'91 anti-bias law not retroactive, U.S. court rules

September 16, 1992|By Lyle Denniston | Lyle Denniston,Washington Bureau

WASHINGTON -- Racial, religious and sex bias of the kinds outlawed by the 1991 federal civil rights law are free of legal challenge if they happened before last fall, a federal appeals court here ruled yesterday in a major victory for the Bush administration.

In a 2-1 decision, the U.S. Circuit Court of Appeals said the law -- fought by President Bush for two years before he signed it last year under political pressure -- only applies to new incidents of discrimination.

The appeals court, considered by many to be second in prestige to the Supreme Court, thus added its view to the spreading controversy over the backward reach -- or lack of it -- of the 1991 law.

Civil rights advocates have been arguing that Congress meant the law to be retroactive, but the Bush administration has been arguing in federal courts across the country that the law should only apply to incidents that occurred after last Nov. 21 -- the date Mr. Bush signed it.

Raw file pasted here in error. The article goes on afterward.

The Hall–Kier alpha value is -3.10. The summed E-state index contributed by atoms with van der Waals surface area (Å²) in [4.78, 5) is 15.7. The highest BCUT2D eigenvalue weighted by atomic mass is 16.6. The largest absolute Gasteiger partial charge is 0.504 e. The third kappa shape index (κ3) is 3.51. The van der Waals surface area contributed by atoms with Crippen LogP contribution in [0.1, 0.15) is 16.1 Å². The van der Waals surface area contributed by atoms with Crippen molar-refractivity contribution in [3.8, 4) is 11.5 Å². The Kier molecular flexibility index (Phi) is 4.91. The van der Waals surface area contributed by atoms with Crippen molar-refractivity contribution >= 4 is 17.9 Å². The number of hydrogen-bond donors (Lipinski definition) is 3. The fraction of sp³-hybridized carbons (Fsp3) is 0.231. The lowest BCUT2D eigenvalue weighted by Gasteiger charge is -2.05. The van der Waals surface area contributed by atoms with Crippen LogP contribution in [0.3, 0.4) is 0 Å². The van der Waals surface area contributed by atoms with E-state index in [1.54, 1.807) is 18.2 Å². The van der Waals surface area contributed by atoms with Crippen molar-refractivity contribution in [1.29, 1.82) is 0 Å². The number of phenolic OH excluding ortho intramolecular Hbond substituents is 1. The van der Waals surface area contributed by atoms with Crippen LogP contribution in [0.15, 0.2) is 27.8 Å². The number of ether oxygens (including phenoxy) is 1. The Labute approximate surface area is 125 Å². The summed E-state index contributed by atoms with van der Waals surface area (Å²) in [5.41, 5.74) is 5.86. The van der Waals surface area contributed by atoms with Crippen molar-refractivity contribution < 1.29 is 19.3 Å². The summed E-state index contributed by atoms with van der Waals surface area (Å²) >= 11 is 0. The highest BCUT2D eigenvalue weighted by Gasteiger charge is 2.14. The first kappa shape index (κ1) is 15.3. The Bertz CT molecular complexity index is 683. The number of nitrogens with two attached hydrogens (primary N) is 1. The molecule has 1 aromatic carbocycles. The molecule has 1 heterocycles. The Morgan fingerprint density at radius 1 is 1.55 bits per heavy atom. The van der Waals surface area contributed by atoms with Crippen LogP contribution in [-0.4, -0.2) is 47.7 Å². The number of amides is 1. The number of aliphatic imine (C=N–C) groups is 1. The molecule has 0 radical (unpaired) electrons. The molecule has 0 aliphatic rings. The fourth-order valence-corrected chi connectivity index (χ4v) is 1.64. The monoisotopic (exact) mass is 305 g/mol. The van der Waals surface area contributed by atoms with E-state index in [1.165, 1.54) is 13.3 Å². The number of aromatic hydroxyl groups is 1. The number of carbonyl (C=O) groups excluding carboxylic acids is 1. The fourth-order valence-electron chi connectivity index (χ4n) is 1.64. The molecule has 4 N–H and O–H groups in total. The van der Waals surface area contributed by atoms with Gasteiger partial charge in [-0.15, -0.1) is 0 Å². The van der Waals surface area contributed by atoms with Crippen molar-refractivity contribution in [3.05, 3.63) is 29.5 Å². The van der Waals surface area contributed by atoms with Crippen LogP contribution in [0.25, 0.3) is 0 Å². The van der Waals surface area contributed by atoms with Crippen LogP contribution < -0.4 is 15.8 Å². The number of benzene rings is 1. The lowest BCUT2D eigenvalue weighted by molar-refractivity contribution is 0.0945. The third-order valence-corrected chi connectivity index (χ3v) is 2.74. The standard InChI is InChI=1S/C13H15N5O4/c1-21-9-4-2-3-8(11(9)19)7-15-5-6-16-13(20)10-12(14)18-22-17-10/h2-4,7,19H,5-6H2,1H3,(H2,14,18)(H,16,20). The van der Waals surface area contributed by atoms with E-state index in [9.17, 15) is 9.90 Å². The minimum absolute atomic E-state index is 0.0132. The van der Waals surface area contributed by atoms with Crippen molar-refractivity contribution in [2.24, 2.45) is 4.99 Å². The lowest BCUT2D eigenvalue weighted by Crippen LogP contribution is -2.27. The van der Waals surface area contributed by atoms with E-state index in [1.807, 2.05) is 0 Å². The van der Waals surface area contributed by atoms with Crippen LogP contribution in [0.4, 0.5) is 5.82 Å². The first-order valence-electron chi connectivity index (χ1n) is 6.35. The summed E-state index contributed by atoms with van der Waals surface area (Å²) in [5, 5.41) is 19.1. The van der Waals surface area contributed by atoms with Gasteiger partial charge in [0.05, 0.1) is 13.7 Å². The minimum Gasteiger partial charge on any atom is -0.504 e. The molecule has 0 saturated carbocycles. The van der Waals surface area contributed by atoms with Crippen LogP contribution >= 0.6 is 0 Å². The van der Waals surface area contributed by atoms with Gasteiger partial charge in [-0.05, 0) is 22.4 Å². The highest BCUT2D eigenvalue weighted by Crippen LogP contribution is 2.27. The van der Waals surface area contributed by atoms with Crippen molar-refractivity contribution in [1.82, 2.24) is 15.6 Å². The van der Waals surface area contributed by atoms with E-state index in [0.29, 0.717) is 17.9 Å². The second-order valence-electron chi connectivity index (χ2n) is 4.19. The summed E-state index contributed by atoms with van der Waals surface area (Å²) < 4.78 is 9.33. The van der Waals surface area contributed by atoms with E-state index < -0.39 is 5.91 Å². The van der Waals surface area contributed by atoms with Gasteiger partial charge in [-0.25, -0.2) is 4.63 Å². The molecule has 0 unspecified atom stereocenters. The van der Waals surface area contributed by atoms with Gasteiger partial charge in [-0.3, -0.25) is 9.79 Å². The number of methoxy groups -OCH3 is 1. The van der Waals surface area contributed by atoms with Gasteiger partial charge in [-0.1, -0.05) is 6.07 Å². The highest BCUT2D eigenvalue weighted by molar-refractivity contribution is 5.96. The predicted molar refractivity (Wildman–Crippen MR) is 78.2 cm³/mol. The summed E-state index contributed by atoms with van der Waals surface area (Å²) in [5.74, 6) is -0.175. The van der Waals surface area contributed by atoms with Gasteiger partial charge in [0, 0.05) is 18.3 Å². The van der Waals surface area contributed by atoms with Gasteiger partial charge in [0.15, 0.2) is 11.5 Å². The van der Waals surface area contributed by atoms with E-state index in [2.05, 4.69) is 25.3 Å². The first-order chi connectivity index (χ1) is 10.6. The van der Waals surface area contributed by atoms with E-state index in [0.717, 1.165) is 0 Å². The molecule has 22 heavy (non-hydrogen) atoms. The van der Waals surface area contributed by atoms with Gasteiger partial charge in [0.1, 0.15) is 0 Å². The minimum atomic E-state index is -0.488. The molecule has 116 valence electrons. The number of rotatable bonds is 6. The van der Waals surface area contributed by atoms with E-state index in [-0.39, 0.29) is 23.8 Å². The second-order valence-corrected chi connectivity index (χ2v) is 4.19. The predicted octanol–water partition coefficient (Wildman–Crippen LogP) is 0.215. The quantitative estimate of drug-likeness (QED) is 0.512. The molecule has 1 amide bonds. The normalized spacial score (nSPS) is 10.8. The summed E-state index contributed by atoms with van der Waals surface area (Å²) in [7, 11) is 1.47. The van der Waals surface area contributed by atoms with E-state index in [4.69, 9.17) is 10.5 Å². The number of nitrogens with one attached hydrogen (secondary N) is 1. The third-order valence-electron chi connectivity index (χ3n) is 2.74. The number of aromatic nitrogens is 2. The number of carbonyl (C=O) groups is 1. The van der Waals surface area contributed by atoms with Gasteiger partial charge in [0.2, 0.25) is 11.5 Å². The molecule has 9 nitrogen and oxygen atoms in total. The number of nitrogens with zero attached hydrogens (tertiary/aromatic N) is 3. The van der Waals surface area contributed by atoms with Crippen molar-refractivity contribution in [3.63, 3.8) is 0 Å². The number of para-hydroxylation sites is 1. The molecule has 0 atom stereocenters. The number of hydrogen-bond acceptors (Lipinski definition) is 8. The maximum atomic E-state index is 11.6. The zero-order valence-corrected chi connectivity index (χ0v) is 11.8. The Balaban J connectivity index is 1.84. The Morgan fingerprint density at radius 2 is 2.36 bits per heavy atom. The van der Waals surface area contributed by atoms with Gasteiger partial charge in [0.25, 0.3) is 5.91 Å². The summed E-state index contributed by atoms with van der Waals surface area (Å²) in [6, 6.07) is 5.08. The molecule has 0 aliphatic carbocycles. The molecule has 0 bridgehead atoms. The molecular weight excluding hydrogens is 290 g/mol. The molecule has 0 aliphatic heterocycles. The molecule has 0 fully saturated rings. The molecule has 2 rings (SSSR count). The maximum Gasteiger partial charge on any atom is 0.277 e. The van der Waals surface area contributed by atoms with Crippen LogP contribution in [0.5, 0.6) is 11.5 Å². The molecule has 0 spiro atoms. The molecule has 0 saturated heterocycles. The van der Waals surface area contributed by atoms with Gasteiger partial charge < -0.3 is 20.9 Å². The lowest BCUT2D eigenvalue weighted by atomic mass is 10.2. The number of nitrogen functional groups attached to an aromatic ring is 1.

The dispute has reached the Supreme Court in a pending case from Indiana, and the justices could agree as early as next month to step in and settle the question.

Aside from the appeals court's general ruling yesterday against the law's use against past episodes of bias, its decision means in particular that Jewish-owned companies that lost business because of religious bias, or Jewish workers who were fired because of their faith, cannot take advantage of the 1991 law for prejudice in the past.

Yesterday's court decision involved a Washington computer software company, Computer Security International Inc., owned by a Jewish couple: Alan F. Gersman, the company president, and his wife.

The company claimed that it was cut off from a contract in 1987 when a manager for a customer found out about the owners' religion. The customer was sued over the actions of the its new manager, who was of Arab descent.

Under federal civil rights law before last year, such terminations were not illegal. The Supreme Court ruled in 1989 that a law dating back to 1866, assuring minorities of equal right to economic opportunities, did not apply to loss of business or firing from jobs as a result of bias.

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